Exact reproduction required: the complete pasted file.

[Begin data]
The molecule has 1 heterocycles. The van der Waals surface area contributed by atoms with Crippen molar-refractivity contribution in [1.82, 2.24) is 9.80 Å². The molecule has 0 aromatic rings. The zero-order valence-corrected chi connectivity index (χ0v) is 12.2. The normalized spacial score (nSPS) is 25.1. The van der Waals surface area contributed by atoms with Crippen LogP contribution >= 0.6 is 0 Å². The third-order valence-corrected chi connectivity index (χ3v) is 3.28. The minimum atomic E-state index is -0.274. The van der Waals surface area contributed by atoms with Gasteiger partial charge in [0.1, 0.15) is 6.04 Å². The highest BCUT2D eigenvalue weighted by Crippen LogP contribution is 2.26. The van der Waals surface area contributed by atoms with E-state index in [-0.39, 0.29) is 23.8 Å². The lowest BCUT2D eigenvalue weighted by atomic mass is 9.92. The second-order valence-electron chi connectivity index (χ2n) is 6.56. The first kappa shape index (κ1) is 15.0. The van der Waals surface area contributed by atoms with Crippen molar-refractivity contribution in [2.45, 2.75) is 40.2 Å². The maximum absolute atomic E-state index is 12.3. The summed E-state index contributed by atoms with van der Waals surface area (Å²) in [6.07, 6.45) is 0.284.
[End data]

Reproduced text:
The molecule has 1 heterocycles. The van der Waals surface area contributed by atoms with Crippen molar-refractivity contribution in [1.82, 2.24) is 9.80 Å². The molecule has 0 aromatic rings. The zero-order valence-corrected chi connectivity index (χ0v) is 12.2. The normalized spacial score (nSPS) is 25.1. The van der Waals surface area contributed by atoms with Crippen LogP contribution >= 0.6 is 0 Å². The third-order valence-corrected chi connectivity index (χ3v) is 3.28. The minimum atomic E-state index is -0.274. The van der Waals surface area contributed by atoms with Gasteiger partial charge in [0.1, 0.15) is 6.04 Å². The highest BCUT2D eigenvalue weighted by Crippen LogP contribution is 2.26. The van der Waals surface area contributed by atoms with E-state index in [-0.39, 0.29) is 23.8 Å². The lowest BCUT2D eigenvalue weighted by atomic mass is 9.92. The second-order valence-electron chi connectivity index (χ2n) is 6.56. The first kappa shape index (κ1) is 15.0. The van der Waals surface area contributed by atoms with Crippen molar-refractivity contribution in [2.45, 2.75) is 40.2 Å². The maximum absolute atomic E-state index is 12.3. The summed E-state index contributed by atoms with van der Waals surface area (Å²) in [6.07, 6.45) is 0.284.